Now that the so-called Arizona election audit has failed, Donald Trump and his supporters have set their sights on a new target: Texas. Or at least part of Texas.
Trump won the state by some 630,000 votes in the 2020 presidential election, but that didn’t stop him from sending Gov. Greg Abbott an open letter on Thursday urging him to support Texas House Bill 16. If passed, the bill would allow local officials to request that counties review ballots. Abbott, it turns out, didn’t need much prodding: Shortly thereafter, the secretary of state’s office announced audits in Harris County (which includes Houston), Tarrant County (Fort Worth), Dallas County, and Collin County (Plano). Trump carried Collin, while Biden won the other three.
It’s unclear what these Texas audits would achieve; as in Arizona, there was never information suggesting that the results of the election were illegitimate or fraudulent. (After pushing through the process in Arizona, results on Thursday showed Biden winning the state by more votes than following the first count.)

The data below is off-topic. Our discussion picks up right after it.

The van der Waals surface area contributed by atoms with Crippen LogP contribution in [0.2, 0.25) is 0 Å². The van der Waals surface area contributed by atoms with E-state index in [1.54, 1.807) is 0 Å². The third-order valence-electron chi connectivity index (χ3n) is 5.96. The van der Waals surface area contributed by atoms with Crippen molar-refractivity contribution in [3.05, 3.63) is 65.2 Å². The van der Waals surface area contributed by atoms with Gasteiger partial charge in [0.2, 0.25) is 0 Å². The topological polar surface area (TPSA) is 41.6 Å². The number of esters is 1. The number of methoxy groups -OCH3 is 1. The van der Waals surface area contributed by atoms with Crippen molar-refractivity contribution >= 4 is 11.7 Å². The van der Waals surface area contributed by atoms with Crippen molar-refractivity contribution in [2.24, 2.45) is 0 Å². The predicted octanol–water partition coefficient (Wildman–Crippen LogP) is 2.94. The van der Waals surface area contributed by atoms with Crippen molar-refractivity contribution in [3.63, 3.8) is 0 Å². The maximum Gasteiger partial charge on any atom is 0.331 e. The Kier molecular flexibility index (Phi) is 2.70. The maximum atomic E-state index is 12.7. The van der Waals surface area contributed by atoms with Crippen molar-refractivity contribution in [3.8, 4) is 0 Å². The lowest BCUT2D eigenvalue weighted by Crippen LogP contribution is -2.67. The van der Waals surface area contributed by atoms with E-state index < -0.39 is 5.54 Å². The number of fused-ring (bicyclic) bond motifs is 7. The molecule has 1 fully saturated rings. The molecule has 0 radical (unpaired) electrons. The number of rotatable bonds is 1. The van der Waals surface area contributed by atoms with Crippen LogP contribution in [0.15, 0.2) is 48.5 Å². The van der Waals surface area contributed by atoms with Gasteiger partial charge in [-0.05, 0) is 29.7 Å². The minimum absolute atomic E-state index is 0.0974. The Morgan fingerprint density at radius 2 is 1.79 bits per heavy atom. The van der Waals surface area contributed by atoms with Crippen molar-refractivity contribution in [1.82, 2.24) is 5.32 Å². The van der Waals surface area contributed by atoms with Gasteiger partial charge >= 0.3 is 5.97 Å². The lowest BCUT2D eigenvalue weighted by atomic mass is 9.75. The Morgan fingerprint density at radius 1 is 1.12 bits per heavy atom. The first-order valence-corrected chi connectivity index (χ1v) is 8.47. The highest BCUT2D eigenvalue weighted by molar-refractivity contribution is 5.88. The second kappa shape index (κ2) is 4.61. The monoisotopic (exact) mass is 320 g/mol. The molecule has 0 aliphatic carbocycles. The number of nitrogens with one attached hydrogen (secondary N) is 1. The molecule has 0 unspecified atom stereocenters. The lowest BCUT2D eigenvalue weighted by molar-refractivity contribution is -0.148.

But as my colleague Tim Murphy wrote on Friday, Arizona’s audit was never about just overturning the election—it was also a useful political weapon to drum up energy on the right:
The point was to leave an official imprint of skepticism on an electoral process that never warranted it. To amplify conspiracies and foment anger about the election, while the legislature went ahead and made it harder for certain people to vote—and, to show fealty to an ex-president who continues to hold sway over a political party veering farther away from democracy.
Meanwhile, Republican legislatures in Pennsylvania and Wisconsin are pressing forward on election audits in their states, both of which Biden won. These audits coincide with a wave of GOP-led efforts across the country to reduce access to voting through new voter suppression laws.